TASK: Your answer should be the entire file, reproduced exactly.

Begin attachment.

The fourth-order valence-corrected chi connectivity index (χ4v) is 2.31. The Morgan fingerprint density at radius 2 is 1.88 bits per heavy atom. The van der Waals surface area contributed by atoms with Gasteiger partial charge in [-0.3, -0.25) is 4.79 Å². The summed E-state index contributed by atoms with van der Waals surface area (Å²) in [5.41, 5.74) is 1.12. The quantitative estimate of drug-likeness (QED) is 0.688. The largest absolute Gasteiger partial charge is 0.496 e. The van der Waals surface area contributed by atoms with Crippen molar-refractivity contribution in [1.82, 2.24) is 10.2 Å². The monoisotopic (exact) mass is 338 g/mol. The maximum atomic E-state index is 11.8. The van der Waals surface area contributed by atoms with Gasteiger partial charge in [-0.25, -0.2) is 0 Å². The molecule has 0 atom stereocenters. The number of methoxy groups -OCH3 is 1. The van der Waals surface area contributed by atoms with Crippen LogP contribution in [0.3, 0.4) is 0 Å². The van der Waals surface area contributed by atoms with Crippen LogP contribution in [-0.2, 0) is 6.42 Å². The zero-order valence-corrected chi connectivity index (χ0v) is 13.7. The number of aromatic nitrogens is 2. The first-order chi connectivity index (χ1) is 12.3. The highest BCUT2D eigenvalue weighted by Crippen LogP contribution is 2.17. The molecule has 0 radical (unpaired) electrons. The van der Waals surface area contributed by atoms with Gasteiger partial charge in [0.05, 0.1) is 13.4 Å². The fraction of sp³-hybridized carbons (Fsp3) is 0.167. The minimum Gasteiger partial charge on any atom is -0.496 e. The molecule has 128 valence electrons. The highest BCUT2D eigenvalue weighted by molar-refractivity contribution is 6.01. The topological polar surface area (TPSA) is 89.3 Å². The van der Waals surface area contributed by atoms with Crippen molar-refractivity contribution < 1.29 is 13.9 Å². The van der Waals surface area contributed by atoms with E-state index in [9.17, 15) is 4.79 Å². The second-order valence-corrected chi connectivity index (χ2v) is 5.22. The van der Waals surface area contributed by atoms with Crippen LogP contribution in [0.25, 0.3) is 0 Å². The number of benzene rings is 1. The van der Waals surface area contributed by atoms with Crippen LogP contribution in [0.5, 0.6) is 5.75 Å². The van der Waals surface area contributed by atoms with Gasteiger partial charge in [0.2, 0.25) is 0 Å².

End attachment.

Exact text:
The fourth-order valence-corrected chi connectivity index (χ4v) is 2.31. The Morgan fingerprint density at radius 2 is 1.88 bits per heavy atom. The van der Waals surface area contributed by atoms with Gasteiger partial charge in [-0.3, -0.25) is 4.79 Å². The summed E-state index contributed by atoms with van der Waals surface area (Å²) in [5.41, 5.74) is 1.12. The quantitative estimate of drug-likeness (QED) is 0.688. The largest absolute Gasteiger partial charge is 0.496 e. The van der Waals surface area contributed by atoms with Crippen molar-refractivity contribution in [1.82, 2.24) is 10.2 Å². The monoisotopic (exact) mass is 338 g/mol. The maximum atomic E-state index is 11.8. The van der Waals surface area contributed by atoms with Gasteiger partial charge in [-0.25, -0.2) is 0 Å². The molecule has 0 atom stereocenters. The number of methoxy groups -OCH3 is 1. The van der Waals surface area contributed by atoms with Crippen LogP contribution in [0.3, 0.4) is 0 Å². The van der Waals surface area contributed by atoms with Crippen LogP contribution in [-0.2, 0) is 6.42 Å². The zero-order valence-corrected chi connectivity index (χ0v) is 13.7. The number of aromatic nitrogens is 2. The first-order chi connectivity index (χ1) is 12.3. The highest BCUT2D eigenvalue weighted by Crippen LogP contribution is 2.17. The molecule has 0 radical (unpaired) electrons. The van der Waals surface area contributed by atoms with Gasteiger partial charge in [0.05, 0.1) is 13.4 Å². The fraction of sp³-hybridized carbons (Fsp3) is 0.167. The minimum Gasteiger partial charge on any atom is -0.496 e. The molecule has 128 valence electrons. The highest BCUT2D eigenvalue weighted by molar-refractivity contribution is 6.01. The topological polar surface area (TPSA) is 89.3 Å². The van der Waals surface area contributed by atoms with Crippen molar-refractivity contribution < 1.29 is 13.9 Å². The van der Waals surface area contributed by atoms with E-state index in [9.17, 15) is 4.79 Å². The second-order valence-corrected chi connectivity index (χ2v) is 5.22. The van der Waals surface area contributed by atoms with Crippen LogP contribution in [0.25, 0.3) is 0 Å². The number of benzene rings is 1. The van der Waals surface area contributed by atoms with Crippen LogP contribution in [0.5, 0.6) is 5.75 Å². The van der Waals surface area contributed by atoms with Gasteiger partial charge in [0.2, 0.25) is 0 Å².